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94 STEPHEN B. THACKER TABLE 8.2 Pooled data from six controlled trials assessing efficacy of routine electronic fetal monitoring in labor Pooled 95% Confidence Test for Odds Ratio Interval Heterogeneitya Apgar score < 7 1.07 0.88 - 1.30 X26 = 1.28 Apgar score < 4 0.87 0.56 - 1.30 x25 = 1.84 Neonatal seizures 0.39 0.14- 1.08 X26 = 3~75 NICU admissions 1.01 0.84 - 1.22 X26 = 12.15 Pennatal deadens 1.73 0.53 - 5.64 X26 = 5.51 aAll tests were not significant. The subscript numbers refer to degrees of freedom. NICU, neonatal intensive care unit. The 1979 study concluded that the data did not support the routine use of electronic fetal monitoring and recommended additional randomized controlled trials and limitation of electronic fetal monitoring to high-risk pregnancies (501. The 1987 report included randomized controlled trials already cited in the origi- nal study and three additional randomized controlled trials (seven randomized controlled trials from five countries). No known clinical trials were excluded from this report although the largest trial (52), which included more subjects than the other six in combination, was analyzed separately and compared with the pooled results of the others. Analyses of different subsets of these studies based on differences in design (e.g., use of fetal scalp blood in sampling) and study quality found minor varia- tions in results, but no changes in the basic findings. In both reports the pooled cesarean delivery rate was twofold higher in the group with electronic fetal monitoring. Data from the randomized controlled trial that scored highest in an assessment of the quality of study design and implementation, however, indicat- ed that electronic fetal monitoring combined with fetal scalp blood sampling could be used to identify infants at risk of neonatal seizures (521. That study had been suggested by pooled analyses of earlier randomized controlled trials (53~. While both of these reports illustrate the advantages of the systematic and comprehensive approach to a literature review, the meta-analytic methods used in Me 1987 report illustrate both increased statistical power derived from data pooling and increased information found from stratification of studies. Subsequently available trials reported results consistent with that meta-analysis (54,551. CRITICISMS OF META-ANALYSIS When meta-analysis was introduced in the psychology literature, it did not meet with universal acceptance. It was variously described as "an exercise in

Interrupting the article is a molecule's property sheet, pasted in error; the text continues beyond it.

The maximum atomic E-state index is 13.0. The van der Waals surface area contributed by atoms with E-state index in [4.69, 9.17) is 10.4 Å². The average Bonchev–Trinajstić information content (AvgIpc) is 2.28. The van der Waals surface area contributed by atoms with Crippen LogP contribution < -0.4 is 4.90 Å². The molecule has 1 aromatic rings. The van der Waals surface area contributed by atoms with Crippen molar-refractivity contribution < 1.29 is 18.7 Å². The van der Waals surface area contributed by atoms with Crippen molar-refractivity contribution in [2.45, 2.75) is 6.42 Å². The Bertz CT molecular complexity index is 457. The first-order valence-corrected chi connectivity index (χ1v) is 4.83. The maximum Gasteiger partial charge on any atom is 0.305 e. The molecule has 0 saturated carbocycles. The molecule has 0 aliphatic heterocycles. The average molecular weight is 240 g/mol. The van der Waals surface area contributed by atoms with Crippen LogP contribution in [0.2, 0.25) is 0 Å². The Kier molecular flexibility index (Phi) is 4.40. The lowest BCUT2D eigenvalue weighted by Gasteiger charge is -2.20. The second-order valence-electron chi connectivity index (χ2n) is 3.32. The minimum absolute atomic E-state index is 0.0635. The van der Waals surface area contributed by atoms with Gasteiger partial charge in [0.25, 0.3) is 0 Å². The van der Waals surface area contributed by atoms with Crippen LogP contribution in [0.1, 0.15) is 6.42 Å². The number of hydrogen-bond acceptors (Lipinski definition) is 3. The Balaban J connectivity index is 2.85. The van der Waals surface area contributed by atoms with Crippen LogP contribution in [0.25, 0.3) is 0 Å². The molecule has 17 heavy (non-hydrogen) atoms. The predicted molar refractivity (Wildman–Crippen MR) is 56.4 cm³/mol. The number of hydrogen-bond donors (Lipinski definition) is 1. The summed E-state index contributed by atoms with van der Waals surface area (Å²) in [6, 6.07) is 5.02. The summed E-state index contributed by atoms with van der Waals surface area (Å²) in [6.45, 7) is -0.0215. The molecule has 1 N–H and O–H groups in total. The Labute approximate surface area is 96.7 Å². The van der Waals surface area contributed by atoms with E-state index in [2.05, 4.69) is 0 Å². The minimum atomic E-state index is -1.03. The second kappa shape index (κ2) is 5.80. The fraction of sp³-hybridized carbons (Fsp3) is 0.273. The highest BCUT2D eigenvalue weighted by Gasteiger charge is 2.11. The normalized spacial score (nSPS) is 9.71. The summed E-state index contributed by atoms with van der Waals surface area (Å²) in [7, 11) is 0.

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META-ANALYSIS: A QUANTITATIVE APPROACH 95 mega-silliness" and "an abuse of research integration" (56,57~. In addition to the constraints listed above related to literature review, the meta-analyst is con- fronted with additional challenges in an effort to synthesize data quantitatively across studies. Statistical significance testing that is familiar to most clinicians is based on an assumption that data are selected randomly from a well-specified population. Non-random selection of studies and multiple tests of the same data, either through repeated publication of partial or entire data sets or through use of more than one outcome for each person, are two ways that this assumption is violat- ed. Nevertheless, standard parametric statistics have been considered to be suf- ficiently robust to be usable in meta-analyses (581. The current use of parametric statistical methods for meta-analysis requires additional theoretical study (29~. Other methodological issues of concern to meta-analysts include bias (59), variability between studies (60), and the devel- opment of models to measure variability across studies (611. Additional statis- tical research should include study of the impact of outliers on the meta-analy- sis and the potential insight that they could provide into a research question (281. Statistically valid methods to combine data across studies of varying quality and design, including data from case-control studies, will enable meta- analysts to maximize the value of their data syntheses (48~. One serious concern about quantitative reviews of the literature is that although meta-analysis is more explicit, it may be no more objective than a nar- rative review (621. Both critics and advocates of meta-analysis are concerned that an unwarranted sense of scientific validity, rather than true understanding, may result from quantification (63,641. In other words, sophisticated statistics will not improve poor data but could lead to an unwarranted comfort with one's conclusions (651. EVALUATION OF META-ANALYSIS The evaluation of a literature review, like its conduct, should be systematic and quantitative. Evaluation criteria for meta-analysis include the need for the following: (a) clear identification of the problems under study; (b) active effort to include all available studies; (c) assessment of publication bias; (d) identifi- cation of data used; (e) selection and coding based on theoretical framework, not convenience; (f) detailed documentation of coding; (g) use of multiple raters to assess coding, including assessment of interrater reliability; (h) assess- ment of comparability of the cases, controls, and circumstances in the studies analyzed; (i) consideration of alternative explanations in the discussion; (J.) rela- tion of study characteristics to problems under review; (k) careful limitation of generalization to the domain of the literature review; (l) reporting in enough detail to enable replication by a reviewer; and (m) guidelines for future research (3,661.